S.2667 - Gulf States Protection and Restoration Coordination Act114th Congress (2015-2016)
|Sponsor:||Sen. Wicker, Roger F. [R-MS] (Introduced 03/10/2016)|
|Committees:||Senate - Commerce, Science, and Transportation|
|Latest Action:||03/10/2016 Read twice and referred to the Committee on Commerce, Science, and Transportation. (All Actions)|
This bill has the status Introduced
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Summary: S.2667 — 114th Congress (2015-2016)All Bill Information (Except Text)
Introduced in Senate (03/10/2016)
Gulf States Protection and Restoration Coordination Act
This bill amends the Coastal Zone Management Act to designate the Gulf of Mexico Alliance (GOMA) as a regional coordination entity of the National Oceanic and Atmospheric Administration (NOAA). The regional coordination would strengthen collaboration efforts among federal, state, local, and private participants in the five Gulf states (Alabama, Florida, Louisiana, Mississippi, and Texas) to restore and protect the Gulf of Mexico ecosystem.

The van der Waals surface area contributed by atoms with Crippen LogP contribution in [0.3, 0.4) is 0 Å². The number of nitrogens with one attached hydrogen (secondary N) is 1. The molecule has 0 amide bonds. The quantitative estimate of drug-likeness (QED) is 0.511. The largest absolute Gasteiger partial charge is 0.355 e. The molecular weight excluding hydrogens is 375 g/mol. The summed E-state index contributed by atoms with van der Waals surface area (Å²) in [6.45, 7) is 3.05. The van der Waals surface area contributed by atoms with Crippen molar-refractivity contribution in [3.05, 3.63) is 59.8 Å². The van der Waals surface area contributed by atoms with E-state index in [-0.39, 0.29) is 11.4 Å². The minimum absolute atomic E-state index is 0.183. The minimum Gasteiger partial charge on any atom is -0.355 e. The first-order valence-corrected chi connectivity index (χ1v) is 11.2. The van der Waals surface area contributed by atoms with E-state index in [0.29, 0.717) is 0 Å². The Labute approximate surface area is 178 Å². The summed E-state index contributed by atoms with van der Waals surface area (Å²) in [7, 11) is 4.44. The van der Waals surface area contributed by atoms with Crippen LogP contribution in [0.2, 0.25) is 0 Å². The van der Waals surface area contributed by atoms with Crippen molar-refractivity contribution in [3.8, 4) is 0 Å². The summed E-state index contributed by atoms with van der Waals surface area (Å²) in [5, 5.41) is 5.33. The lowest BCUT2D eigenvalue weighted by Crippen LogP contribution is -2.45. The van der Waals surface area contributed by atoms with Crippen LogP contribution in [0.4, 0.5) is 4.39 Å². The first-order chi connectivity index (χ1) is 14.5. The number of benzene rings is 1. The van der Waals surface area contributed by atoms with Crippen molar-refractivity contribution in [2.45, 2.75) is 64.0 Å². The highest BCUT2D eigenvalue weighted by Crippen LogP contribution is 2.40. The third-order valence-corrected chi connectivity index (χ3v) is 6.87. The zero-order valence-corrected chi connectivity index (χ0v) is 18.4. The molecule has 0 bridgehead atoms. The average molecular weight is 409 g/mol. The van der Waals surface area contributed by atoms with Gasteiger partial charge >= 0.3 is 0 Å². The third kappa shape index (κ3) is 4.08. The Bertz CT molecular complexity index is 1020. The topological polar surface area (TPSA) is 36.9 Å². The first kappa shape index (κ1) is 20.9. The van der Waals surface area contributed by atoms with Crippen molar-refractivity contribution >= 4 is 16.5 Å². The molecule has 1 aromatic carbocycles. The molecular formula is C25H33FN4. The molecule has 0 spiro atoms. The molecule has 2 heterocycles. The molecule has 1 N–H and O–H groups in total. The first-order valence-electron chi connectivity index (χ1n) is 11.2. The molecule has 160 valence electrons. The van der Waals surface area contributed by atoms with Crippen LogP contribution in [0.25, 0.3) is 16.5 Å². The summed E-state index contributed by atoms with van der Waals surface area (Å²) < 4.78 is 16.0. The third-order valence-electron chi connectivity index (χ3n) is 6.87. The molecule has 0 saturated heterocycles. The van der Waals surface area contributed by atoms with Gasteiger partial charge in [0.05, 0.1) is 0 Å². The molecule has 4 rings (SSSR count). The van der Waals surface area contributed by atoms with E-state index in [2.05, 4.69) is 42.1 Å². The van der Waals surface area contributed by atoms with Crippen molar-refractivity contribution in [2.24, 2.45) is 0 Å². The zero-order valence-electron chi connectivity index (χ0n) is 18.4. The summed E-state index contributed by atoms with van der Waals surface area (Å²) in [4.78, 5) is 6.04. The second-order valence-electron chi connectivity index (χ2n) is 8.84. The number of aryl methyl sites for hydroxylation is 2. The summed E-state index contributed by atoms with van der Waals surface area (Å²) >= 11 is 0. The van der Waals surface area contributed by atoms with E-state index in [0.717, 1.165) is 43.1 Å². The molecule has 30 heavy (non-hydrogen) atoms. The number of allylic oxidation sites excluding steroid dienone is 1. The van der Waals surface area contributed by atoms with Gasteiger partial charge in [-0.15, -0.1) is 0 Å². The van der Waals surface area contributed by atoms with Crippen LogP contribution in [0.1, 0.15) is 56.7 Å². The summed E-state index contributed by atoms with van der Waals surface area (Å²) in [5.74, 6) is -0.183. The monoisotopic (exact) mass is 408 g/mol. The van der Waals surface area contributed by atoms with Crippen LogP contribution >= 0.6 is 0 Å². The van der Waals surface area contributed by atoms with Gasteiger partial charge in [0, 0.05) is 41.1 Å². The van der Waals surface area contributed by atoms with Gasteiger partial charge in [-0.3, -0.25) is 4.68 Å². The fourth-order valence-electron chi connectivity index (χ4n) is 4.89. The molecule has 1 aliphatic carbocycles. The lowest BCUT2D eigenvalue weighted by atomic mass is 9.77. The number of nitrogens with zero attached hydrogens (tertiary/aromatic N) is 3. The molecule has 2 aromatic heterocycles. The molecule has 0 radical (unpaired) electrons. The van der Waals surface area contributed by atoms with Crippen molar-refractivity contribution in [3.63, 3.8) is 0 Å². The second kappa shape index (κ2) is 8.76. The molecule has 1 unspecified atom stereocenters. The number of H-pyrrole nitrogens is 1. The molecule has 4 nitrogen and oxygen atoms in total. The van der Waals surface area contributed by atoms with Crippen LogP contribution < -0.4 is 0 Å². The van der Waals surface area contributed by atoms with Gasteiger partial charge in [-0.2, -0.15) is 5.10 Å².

The designation authorizes the GOMA to:
- unify the efforts of participants to efficiently restore and protect the ecosystem,
- provide grants to implement specific action plans that meet coordination goals,
- improve water quality in the ecosystem,
- publish information about living coastal and marine resources in the ecosystem,
- develop public outreach programs that foster stewardship of the ecosystem, and
- serve as the liaison to the Mexican members of the Gulf of Mexico States Accord and Mexican counterparts.
Any grants issued by the GOMA for ecosystem research can be used to:
- monitor and develop strategies that address water quality needs,
- investigate the effects of natural and human-induced changes,
- restore and sustain living coastal and marine resources,
- restore and conserve key habitats, or
- eliminate contamination problems.
In addition, the GOMA is required to submit to NOAA an annual report that describes the goals, objectives, and benefits of any efforts undertaken to strengthen cooperation among participants in restoring and protecting the Gulf of Mexico ecosystem. Furthermore, NOAA is required to submit to Congress an assessment, every three years, on the effectiveness of the GOMA's ability to coordinate regional restoration and protection efforts in the ecosystem.